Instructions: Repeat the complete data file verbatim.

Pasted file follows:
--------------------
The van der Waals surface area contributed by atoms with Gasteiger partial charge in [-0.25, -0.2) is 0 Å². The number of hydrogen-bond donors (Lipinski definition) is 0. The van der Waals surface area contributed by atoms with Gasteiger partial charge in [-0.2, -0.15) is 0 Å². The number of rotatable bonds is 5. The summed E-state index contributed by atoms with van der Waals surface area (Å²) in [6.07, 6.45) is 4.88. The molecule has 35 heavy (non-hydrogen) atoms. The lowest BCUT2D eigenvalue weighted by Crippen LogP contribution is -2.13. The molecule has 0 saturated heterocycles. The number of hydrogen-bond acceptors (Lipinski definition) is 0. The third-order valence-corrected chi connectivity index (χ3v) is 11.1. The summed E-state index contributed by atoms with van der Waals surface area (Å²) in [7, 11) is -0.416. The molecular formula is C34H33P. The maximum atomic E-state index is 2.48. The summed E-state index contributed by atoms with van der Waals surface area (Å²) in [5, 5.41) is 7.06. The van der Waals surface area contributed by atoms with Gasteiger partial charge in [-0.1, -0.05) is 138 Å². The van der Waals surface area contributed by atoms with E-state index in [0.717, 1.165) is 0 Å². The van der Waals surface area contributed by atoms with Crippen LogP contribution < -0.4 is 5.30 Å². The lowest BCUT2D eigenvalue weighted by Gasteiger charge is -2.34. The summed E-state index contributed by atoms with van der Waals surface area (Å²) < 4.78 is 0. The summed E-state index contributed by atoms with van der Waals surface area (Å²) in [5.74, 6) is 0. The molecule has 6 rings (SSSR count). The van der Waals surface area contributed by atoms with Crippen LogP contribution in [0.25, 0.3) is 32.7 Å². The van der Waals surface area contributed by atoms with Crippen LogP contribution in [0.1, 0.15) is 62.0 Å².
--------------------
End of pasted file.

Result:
The van der Waals surface area contributed by atoms with Gasteiger partial charge in [-0.25, -0.2) is 0 Å². The number of hydrogen-bond donors (Lipinski definition) is 0. The van der Waals surface area contributed by atoms with Gasteiger partial charge in [-0.2, -0.15) is 0 Å². The number of rotatable bonds is 5. The summed E-state index contributed by atoms with van der Waals surface area (Å²) in [6.07, 6.45) is 4.88. The molecule has 35 heavy (non-hydrogen) atoms. The lowest BCUT2D eigenvalue weighted by Crippen LogP contribution is -2.13. The molecule has 0 saturated heterocycles. The number of hydrogen-bond acceptors (Lipinski definition) is 0. The third-order valence-corrected chi connectivity index (χ3v) is 11.1. The summed E-state index contributed by atoms with van der Waals surface area (Å²) in [7, 11) is -0.416. The molecular formula is C34H33P. The maximum atomic E-state index is 2.48. The summed E-state index contributed by atoms with van der Waals surface area (Å²) in [5, 5.41) is 7.06. The van der Waals surface area contributed by atoms with Gasteiger partial charge in [-0.1, -0.05) is 138 Å². The van der Waals surface area contributed by atoms with E-state index in [0.717, 1.165) is 0 Å². The van der Waals surface area contributed by atoms with Crippen LogP contribution < -0.4 is 5.30 Å². The lowest BCUT2D eigenvalue weighted by Gasteiger charge is -2.34. The summed E-state index contributed by atoms with van der Waals surface area (Å²) < 4.78 is 0. The summed E-state index contributed by atoms with van der Waals surface area (Å²) in [5.74, 6) is 0. The molecule has 6 rings (SSSR count). The van der Waals surface area contributed by atoms with Crippen LogP contribution in [0.25, 0.3) is 32.7 Å². The van der Waals surface area contributed by atoms with Crippen LogP contribution in [0.1, 0.15) is 62.0 Å².